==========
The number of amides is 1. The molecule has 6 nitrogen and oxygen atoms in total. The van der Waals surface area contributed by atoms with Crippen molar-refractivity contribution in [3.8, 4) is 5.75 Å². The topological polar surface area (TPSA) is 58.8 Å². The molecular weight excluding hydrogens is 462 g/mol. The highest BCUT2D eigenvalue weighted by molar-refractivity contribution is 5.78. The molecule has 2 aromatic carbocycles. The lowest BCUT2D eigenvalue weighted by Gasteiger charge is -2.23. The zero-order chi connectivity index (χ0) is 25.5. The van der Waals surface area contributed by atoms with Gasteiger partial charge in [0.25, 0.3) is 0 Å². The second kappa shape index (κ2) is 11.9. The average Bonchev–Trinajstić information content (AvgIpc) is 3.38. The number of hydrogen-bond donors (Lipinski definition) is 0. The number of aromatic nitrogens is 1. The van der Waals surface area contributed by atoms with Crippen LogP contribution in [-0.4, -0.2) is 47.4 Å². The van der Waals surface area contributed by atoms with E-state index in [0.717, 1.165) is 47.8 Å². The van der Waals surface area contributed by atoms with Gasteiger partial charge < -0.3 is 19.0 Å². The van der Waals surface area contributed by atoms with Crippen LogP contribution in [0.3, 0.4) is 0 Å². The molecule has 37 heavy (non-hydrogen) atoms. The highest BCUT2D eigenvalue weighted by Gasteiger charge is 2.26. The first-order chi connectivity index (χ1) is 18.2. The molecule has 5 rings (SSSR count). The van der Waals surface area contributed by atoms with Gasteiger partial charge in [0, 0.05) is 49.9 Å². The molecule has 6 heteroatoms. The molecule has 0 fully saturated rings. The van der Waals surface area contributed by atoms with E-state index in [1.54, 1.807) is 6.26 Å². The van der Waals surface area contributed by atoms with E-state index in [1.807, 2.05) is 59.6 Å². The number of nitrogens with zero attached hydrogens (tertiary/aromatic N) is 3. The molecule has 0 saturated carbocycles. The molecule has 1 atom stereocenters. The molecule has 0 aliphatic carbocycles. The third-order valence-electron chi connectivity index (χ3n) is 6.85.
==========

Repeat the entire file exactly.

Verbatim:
The number of amides is 1. The molecule has 6 nitrogen and oxygen atoms in total. The van der Waals surface area contributed by atoms with Crippen molar-refractivity contribution in [3.8, 4) is 5.75 Å². The topological polar surface area (TPSA) is 58.8 Å². The molecular weight excluding hydrogens is 462 g/mol. The highest BCUT2D eigenvalue weighted by molar-refractivity contribution is 5.78. The molecule has 2 aromatic carbocycles. The lowest BCUT2D eigenvalue weighted by Gasteiger charge is -2.23. The zero-order chi connectivity index (χ0) is 25.5. The van der Waals surface area contributed by atoms with Gasteiger partial charge in [0.25, 0.3) is 0 Å². The second kappa shape index (κ2) is 11.9. The average Bonchev–Trinajstić information content (AvgIpc) is 3.38. The number of hydrogen-bond donors (Lipinski definition) is 0. The number of aromatic nitrogens is 1. The van der Waals surface area contributed by atoms with Crippen LogP contribution in [-0.4, -0.2) is 47.4 Å². The van der Waals surface area contributed by atoms with E-state index in [0.717, 1.165) is 47.8 Å². The van der Waals surface area contributed by atoms with Gasteiger partial charge < -0.3 is 19.0 Å². The van der Waals surface area contributed by atoms with Crippen LogP contribution in [0.3, 0.4) is 0 Å². The molecule has 37 heavy (non-hydrogen) atoms. The highest BCUT2D eigenvalue weighted by Gasteiger charge is 2.26. The first-order chi connectivity index (χ1) is 18.2. The molecule has 5 rings (SSSR count). The van der Waals surface area contributed by atoms with Gasteiger partial charge in [0, 0.05) is 49.9 Å². The molecule has 6 heteroatoms. The molecule has 0 fully saturated rings. The van der Waals surface area contributed by atoms with E-state index in [1.54, 1.807) is 6.26 Å². The van der Waals surface area contributed by atoms with E-state index in [1.807, 2.05) is 59.6 Å². The number of nitrogens with zero attached hydrogens (tertiary/aromatic N) is 3. The molecule has 0 saturated carbocycles. The molecule has 1 atom stereocenters. The molecule has 0 aliphatic carbocycles. The third-order valence-electron chi connectivity index (χ3n) is 6.85.